Canadian railways reported their strongest quarter for shipments in five years between April and June this year.
Statistics Canada figures just released indicate that in total, rail freight hit 72.8 million metric tonnes during the second quarter, up 10.0% over the first three months of the year, and 12.1% higher than the second quarter of 2003.
Total shipments were the highest since the first quarter of 1999.
Non-intermodal freight, consisting mostly of bulk commodities, accounted for 89% or 65.7 million tonnes, of the total, an 8.4% increase from the first quarter, according to Statistics Canada data. About 791,000 railway cars were required to transport the freight.
Examining the growth at the commodity level, Statistics Canada reveals that six commodities (wheat, potash, other metallic ores and concentrates, coal, other non metallic minerals, and lumber) combined for an overall increase of 5 million tones. The increase in wheat alone was close to 1.4 million tonnes.
This gain was only partly offset by declines in gaseous hydrocarbons, fuel oils and crude petroleum, logs and other wood in the rough, fresh chilled and dried vegetables, and salt. These combined for a total drop of 1 million tonnes.
Loadings of intermodal freight, that is, containers and trailers hauled on flat cars, rose 11.9% to a record high 7.1 million tonnes.
Trailers, however, appear to be on a downward trend compared with containers, Statistics Canada notes.
"Trailers on flat cars accounted for only 5.7% of intermodal traffic in the second quarter of 2004, down from the peak of 7.8% in the first quarter of 2003," according to Statistics Canada’s Daily Bulleting newsletter.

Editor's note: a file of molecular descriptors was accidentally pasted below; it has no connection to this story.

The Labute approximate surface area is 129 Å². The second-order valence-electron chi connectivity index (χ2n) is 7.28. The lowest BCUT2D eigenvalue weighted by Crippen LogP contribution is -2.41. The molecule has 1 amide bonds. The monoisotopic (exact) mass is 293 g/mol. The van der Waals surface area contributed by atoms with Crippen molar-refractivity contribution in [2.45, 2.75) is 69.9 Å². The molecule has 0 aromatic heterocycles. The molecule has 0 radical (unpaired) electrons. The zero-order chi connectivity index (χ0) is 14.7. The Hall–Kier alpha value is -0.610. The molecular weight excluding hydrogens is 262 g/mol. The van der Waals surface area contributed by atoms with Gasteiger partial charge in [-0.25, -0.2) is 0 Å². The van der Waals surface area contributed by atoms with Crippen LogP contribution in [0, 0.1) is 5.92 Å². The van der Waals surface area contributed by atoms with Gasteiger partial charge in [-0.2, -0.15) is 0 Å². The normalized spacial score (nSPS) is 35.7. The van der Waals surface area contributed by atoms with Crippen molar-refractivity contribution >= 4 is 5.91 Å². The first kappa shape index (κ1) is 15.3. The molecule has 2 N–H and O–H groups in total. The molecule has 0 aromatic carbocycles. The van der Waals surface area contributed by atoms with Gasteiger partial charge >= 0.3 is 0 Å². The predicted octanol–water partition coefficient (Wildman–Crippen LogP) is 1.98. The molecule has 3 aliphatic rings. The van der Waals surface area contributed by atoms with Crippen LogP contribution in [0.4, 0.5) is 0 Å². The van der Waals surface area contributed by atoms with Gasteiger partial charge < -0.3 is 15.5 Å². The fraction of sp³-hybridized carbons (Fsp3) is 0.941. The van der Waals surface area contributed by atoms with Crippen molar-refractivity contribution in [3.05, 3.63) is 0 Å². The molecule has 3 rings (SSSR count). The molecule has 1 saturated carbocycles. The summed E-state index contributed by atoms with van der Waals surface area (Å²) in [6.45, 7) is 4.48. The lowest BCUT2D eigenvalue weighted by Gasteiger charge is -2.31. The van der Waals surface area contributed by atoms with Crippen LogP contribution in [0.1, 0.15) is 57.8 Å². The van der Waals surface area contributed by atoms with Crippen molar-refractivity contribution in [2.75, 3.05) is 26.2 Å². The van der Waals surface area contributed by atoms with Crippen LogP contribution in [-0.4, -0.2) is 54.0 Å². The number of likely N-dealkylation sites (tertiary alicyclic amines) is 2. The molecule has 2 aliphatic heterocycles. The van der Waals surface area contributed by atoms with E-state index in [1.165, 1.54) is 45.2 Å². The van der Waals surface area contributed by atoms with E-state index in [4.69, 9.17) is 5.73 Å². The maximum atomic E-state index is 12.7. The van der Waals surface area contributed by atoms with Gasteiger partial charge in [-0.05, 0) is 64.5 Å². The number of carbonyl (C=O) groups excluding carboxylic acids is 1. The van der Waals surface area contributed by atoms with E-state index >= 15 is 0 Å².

Traffic from the United States was up slightly in the second quarter. Tonnage reached 6.8 million tonnes or 2.0% higher than the first three months of the year.
On a monthly basis, railways handled 24 million tonnes of freight in June, down 1.2% from May. The decrease is consistent with historic declines throughout the summer months.
Non-intermodal freight totalled 21.7 million tones in June, down from 21.9 million tonnes in May. About 277,000 carloads were required to carry the freight. Coal, potash and fertilizers as well as sulphur accounted for most of the decline.
Offsetting the drop were gains in wheat, other non metallic minerals, alumina and iron and steel (primary or semi-finished).
Intermodal loadings, which accounted for 9.6% of total tonnage, fell 2.5% to 2.3 million tonnes in June. Freight arriving from the United States, either destined for or passing through Canada, fell 6.6% to 2.2 million tonnes.
On a year-to-date basis, the cumulative total for non-intermodal loadings for the first six months of 2004 jumped 11.6% compared with the same period last year. Intermodal loadings increased 4.6%, while traffic received from the United States was up 2.9%.
Economic growth both abroad and in Canada, as well as stronger grain shipments, was behind most of the year-to-date gains. Rail companies say the growth would have been even greater had it not been for slowdowns caused by the high volume of traffic on railways.
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